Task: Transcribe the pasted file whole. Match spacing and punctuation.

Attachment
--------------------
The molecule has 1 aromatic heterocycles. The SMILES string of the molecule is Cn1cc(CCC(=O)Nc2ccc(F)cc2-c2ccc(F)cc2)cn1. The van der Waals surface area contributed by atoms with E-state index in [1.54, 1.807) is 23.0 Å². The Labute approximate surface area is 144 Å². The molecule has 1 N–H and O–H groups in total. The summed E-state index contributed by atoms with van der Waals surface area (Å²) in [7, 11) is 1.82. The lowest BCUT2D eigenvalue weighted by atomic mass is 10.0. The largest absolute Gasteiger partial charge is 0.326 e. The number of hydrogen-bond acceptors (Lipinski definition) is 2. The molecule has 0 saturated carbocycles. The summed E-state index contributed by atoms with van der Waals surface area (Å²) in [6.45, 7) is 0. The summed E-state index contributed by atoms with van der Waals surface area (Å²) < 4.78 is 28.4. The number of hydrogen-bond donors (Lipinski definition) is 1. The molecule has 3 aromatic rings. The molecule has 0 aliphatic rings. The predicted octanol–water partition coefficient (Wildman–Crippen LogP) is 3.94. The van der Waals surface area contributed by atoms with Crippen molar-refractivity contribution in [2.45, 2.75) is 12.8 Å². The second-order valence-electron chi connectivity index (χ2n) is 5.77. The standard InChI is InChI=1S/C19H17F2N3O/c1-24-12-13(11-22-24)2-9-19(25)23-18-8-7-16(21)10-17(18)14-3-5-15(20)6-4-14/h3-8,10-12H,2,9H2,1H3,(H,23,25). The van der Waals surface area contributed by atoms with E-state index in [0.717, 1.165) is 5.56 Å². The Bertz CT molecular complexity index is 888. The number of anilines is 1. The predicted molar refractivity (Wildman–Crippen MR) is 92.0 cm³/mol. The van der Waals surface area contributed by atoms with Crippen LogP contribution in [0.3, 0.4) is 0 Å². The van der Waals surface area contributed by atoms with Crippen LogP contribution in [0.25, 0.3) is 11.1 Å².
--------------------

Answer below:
The molecule has 1 aromatic heterocycles. The SMILES string of the molecule is Cn1cc(CCC(=O)Nc2ccc(F)cc2-c2ccc(F)cc2)cn1. The van der Waals surface area contributed by atoms with E-state index in [1.54, 1.807) is 23.0 Å². The Labute approximate surface area is 144 Å². The molecule has 1 N–H and O–H groups in total. The summed E-state index contributed by atoms with van der Waals surface area (Å²) in [7, 11) is 1.82. The lowest BCUT2D eigenvalue weighted by atomic mass is 10.0. The largest absolute Gasteiger partial charge is 0.326 e. The number of hydrogen-bond acceptors (Lipinski definition) is 2. The molecule has 0 saturated carbocycles. The summed E-state index contributed by atoms with van der Waals surface area (Å²) in [6.45, 7) is 0. The summed E-state index contributed by atoms with van der Waals surface area (Å²) < 4.78 is 28.4. The number of hydrogen-bond donors (Lipinski definition) is 1. The molecule has 3 aromatic rings. The molecule has 0 aliphatic rings. The predicted octanol–water partition coefficient (Wildman–Crippen LogP) is 3.94. The van der Waals surface area contributed by atoms with Crippen molar-refractivity contribution in [2.45, 2.75) is 12.8 Å². The second-order valence-electron chi connectivity index (χ2n) is 5.77. The standard InChI is InChI=1S/C19H17F2N3O/c1-24-12-13(11-22-24)2-9-19(25)23-18-8-7-16(21)10-17(18)14-3-5-15(20)6-4-14/h3-8,10-12H,2,9H2,1H3,(H,23,25). The van der Waals surface area contributed by atoms with E-state index in [0.717, 1.165) is 5.56 Å². The Bertz CT molecular complexity index is 888. The number of anilines is 1. The predicted molar refractivity (Wildman–Crippen MR) is 92.0 cm³/mol. The van der Waals surface area contributed by atoms with Crippen LogP contribution in [0.3, 0.4) is 0 Å². The van der Waals surface area contributed by atoms with Crippen LogP contribution in [0.25, 0.3) is 11.1 Å².